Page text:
> > the IP address?"
      > >
      > >
      > > And here's a series of answers I might give, depending on the
      > > assumptions I make about your skillset (and/or how you ask the
      > > question, and/or how long I have available to type the response):
      > >
      > >
      > > A: "Stick it in DNS." or maybe "Stick it in hosts."
      > >
      > >
      > > A: "Add it to /etc/hosts"
      > >
      > >
      > > A: "Edit your /etc/hosts file and put it at the bottom in the same
      > > format as the entries already there."
      > >
      > >
      > > A: "Open a terminal make sure you have nano installed. Type 'which
      > > nano' and see if you get a result. If you don't, type 'sudo apt-get
      > > install nano', then enter your password and answer 'y' to the
      > > question (if there is one). Then type 'sudo nano /etc/hosts'. When
      > > the file opens, use your down arrow key until you get to the bottom
      > > of the file..." (you can see how this would go on for about two
      > > more pages).
      > >
      > >
      > > They're all right answers, they're all useful answers, they come
      > > from different sources and are targeted at different skill sets.
      > > The first answer is akin to "Down the street on the left." The
      > > last answer is "Let me teach you how to drive." There's only so
      > > many hours in a day for hobbies, and just like every newbie doesn't
      > > have infinite time to learn linux, every expert doesn't have
      > > infinite time to teach it to you. But there is undoubtedly a middle
      > > ground. Take a little responsibility. Buy a book on Linux. Forget
      > > you're trying to do ham radio networking, and learn to use the tool
      > > between you and that goal first, before you try to use it. Like any
      > > power tool, there's a learning curve. I, and many others are here
      > > to help you along the way. But learning Linux is work. Hard work.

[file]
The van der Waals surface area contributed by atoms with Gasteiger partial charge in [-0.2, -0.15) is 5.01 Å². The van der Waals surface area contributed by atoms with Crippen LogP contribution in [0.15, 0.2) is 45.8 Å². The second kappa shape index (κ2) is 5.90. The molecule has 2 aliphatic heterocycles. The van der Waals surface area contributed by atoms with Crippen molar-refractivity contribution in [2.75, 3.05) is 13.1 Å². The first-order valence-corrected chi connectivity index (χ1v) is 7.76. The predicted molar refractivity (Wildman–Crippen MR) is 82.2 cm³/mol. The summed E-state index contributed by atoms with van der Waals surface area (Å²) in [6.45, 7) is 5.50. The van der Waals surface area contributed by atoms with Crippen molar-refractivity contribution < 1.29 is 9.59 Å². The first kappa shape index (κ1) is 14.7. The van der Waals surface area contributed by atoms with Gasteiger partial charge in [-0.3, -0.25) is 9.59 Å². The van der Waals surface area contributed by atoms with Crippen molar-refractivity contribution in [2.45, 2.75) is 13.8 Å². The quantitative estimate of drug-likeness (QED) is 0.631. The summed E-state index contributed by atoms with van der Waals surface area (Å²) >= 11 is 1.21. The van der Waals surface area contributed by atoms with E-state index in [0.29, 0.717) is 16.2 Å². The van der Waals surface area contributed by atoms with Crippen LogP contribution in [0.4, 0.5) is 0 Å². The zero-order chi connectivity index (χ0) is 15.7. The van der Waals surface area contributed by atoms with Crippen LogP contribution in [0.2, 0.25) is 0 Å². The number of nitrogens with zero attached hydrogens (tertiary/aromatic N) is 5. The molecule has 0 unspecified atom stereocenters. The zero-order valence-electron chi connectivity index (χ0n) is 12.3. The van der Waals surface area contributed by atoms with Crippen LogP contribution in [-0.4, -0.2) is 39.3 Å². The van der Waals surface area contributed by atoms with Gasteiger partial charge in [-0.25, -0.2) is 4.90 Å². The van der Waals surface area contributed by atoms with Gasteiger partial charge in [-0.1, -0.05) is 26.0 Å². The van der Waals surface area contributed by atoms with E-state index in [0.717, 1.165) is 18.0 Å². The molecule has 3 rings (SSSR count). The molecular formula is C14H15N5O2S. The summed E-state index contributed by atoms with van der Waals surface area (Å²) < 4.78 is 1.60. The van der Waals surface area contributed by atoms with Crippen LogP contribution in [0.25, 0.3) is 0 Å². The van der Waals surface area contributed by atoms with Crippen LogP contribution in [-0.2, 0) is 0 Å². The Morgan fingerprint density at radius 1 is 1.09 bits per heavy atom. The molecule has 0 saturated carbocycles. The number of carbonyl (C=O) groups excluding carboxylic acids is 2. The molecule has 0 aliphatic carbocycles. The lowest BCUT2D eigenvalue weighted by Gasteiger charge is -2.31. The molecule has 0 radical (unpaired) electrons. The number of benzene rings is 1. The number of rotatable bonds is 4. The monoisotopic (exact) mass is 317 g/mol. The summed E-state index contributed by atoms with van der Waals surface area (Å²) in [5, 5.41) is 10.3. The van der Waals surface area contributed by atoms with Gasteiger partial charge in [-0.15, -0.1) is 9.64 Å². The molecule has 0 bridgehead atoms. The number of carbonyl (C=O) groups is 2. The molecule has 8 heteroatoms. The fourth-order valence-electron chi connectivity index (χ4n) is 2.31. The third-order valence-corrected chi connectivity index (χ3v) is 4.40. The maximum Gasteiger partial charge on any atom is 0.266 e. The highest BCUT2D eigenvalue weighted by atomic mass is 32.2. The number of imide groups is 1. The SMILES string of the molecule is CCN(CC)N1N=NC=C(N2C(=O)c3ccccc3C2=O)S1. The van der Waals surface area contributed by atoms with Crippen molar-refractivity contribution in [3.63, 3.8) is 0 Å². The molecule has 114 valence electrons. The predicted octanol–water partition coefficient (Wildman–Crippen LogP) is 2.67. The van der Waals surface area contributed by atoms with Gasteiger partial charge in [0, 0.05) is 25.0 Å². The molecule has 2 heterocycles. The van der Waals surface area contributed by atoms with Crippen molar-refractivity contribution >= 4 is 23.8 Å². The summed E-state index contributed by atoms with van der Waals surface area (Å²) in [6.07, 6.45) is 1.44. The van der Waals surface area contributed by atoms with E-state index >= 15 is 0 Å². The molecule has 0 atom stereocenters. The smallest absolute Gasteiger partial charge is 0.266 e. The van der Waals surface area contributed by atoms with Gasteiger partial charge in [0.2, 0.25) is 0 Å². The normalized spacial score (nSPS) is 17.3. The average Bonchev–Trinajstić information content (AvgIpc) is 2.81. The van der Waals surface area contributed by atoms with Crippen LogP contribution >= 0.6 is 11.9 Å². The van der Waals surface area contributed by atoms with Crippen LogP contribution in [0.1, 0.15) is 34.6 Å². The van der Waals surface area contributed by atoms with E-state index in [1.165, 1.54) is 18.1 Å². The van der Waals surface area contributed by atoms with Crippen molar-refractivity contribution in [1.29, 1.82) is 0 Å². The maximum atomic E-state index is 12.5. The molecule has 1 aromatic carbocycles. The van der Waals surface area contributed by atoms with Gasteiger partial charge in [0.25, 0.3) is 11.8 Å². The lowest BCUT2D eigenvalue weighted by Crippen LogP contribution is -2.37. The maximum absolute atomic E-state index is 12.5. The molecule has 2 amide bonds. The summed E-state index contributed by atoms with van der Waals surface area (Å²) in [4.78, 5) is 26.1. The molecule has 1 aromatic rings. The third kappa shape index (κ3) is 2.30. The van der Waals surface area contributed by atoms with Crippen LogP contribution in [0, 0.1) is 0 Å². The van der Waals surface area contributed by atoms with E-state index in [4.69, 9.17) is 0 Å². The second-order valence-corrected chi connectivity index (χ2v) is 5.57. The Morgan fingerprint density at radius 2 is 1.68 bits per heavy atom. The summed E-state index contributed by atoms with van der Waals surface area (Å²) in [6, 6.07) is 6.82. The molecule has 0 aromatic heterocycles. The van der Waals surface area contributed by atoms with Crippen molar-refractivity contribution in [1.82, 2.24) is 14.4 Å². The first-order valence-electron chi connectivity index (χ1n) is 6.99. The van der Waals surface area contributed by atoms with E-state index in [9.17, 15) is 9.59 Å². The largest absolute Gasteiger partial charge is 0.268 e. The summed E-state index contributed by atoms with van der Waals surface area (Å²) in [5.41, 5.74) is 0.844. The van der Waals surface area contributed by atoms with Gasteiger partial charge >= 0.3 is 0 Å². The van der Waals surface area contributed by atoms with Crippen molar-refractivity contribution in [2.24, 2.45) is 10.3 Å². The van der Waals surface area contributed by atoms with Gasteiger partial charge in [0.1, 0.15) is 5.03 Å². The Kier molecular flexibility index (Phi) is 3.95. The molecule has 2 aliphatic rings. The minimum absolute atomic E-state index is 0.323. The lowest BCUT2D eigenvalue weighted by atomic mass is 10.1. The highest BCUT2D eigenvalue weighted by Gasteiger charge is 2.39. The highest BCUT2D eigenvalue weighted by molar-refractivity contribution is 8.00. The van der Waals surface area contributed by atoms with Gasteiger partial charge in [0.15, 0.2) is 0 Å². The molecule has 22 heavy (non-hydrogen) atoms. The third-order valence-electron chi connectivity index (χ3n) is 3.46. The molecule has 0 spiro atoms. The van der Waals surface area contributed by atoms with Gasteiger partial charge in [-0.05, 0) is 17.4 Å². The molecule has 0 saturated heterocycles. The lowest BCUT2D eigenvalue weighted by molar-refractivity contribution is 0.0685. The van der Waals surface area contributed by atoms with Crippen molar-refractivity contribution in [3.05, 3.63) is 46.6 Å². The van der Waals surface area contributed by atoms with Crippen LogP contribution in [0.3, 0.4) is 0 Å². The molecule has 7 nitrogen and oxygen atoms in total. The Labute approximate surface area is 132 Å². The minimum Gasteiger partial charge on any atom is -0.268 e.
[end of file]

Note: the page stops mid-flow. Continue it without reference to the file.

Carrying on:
> > But very rewarding work. Once you're on your way to knowing this
      > > tool, you can solve more and more problems more and more easily. My
      > > 16-year-old installed Linux for the very first time on his laptop
      > > yesterday. He installed Mint (a derivative of Ubuntu, which in turn
      > > is a derivative of Debian). As of today, he's got the system
      > > updated to the very latest code, has installed dropbox, chrome, and
      > > some other tools, and has synced his iPod to it, and is playing
      > > flash games, all with nothing for references other than google.
      > > It's not rocket surgery, it just takes some time and effort.
      > >
      > >
      > > So please, ask your questions. But be patient with the answers.
      > > Technical answers are not meant to be arrogant or condescending.
      > > It's much more likely that they're just calibrated to the wrong
      > > level of skill. And please please please, make it a goal to learn
      > > the tool before you worry about what you're going to build with that
      > > tool. You'll be much happier. We'll help you get there. But it
      > > does take time and effort.
      > >
      > >
      > >
      > >
      > > On Fri, Apr 19, 2013 at 6:59 AM, w4jpa <abjarvis@...> wrote:
      > >
      > >
      > > The Cambridge guys were harking back to the late 70's when
      > > Sinclair wanted every kid to have computer and built his